It took me a long time to find this short documentary film, I was most keen to see it because of its inclusion in the book 1001 Movies You Must See Before You Die, and the subject matter sounded most interesting. Directed by African-American, homosexual filmmaker Marlon Riggs (who tragically died of AIDS in 1994, aged 37), this film examines and celebrates black men loving black men as a revolutionary act. With the help of many gay black men, the film intercuts between various these men, discussing their experiences, and reciting original poems, and footage of the gay men creating original dance and mime routines. The men freely express their camp and vibrant personalities, including their love for fashion and dressing in women's clothing, they discuss homosexual acts and love making, phone lines and group activities, describe kissing, talk about stereotyping and derogatory name-calling, their anger about racism, bigotry and homophobia, and explain finding themselves. Aside the men talking and reciting poems, the film also sees original song and dance routines and group activities, including a snap dance (clicking fingers), rapping, a group in a gay club and a barbershop quartet. There is also archive footage of related subjects, for and against the argument, including gay anthems, religious sermons, Eddie Murphy doing stand-up, gay propaganda, protests, Martin Luther King campaigning for equal rights and much more. It is a fascinating film in many ways, it certainly works as a personal, positive and passionate plea to end racism and homophobia, and to increase tolerance and "brother to brother" unity, it's poetic, chaotic and controversial, but I'm glad I watched it, an interesting documentary. Worth watching!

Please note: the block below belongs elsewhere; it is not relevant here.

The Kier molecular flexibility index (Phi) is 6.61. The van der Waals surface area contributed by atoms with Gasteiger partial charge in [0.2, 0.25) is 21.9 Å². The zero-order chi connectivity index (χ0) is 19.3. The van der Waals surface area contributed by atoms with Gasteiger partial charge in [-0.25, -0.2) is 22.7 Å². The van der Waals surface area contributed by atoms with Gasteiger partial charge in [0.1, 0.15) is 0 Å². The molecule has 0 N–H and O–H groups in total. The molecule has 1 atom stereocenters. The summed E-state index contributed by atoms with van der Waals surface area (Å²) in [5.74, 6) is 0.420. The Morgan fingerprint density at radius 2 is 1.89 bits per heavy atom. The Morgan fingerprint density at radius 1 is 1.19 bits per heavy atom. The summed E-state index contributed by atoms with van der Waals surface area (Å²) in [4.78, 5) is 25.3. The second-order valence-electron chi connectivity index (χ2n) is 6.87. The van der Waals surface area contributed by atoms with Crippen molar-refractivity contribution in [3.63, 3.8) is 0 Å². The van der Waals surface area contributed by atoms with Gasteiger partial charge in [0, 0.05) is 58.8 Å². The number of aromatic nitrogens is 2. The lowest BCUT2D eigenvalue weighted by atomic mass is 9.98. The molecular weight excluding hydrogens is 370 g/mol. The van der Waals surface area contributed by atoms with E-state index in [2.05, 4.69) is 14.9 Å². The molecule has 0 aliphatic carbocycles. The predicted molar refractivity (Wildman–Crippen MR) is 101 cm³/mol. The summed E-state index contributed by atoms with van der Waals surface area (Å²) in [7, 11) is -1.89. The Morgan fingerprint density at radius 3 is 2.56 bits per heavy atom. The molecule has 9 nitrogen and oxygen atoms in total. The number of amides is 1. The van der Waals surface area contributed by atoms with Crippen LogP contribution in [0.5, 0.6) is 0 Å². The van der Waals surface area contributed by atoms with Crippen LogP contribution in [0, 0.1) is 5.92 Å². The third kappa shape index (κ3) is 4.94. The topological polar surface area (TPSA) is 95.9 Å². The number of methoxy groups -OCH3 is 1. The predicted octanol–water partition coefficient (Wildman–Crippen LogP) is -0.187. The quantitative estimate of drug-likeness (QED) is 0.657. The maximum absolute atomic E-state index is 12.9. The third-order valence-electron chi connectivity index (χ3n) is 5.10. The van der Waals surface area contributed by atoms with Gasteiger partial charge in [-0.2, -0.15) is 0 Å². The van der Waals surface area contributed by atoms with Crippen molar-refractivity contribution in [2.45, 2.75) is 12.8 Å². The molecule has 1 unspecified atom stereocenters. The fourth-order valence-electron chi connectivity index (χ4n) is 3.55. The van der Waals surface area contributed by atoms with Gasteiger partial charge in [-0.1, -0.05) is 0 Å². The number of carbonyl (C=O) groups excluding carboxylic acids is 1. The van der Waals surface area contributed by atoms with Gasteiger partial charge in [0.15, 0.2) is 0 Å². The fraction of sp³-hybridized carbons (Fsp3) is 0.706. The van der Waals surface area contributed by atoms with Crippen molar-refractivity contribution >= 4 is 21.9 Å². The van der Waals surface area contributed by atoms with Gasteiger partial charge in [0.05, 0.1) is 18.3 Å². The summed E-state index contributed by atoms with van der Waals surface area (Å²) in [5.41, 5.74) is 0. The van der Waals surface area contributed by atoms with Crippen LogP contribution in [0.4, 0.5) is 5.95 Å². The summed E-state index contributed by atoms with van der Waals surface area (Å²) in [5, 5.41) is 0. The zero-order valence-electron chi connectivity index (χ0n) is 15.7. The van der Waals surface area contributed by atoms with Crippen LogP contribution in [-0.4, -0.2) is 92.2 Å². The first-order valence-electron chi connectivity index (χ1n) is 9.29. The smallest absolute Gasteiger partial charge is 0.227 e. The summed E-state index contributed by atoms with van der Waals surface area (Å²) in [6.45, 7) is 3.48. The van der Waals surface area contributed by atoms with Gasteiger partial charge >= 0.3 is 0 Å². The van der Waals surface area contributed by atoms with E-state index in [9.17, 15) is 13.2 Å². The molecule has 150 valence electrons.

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A documentary about the experiences of black homosexual men living in the United States of America.
October 10, 2021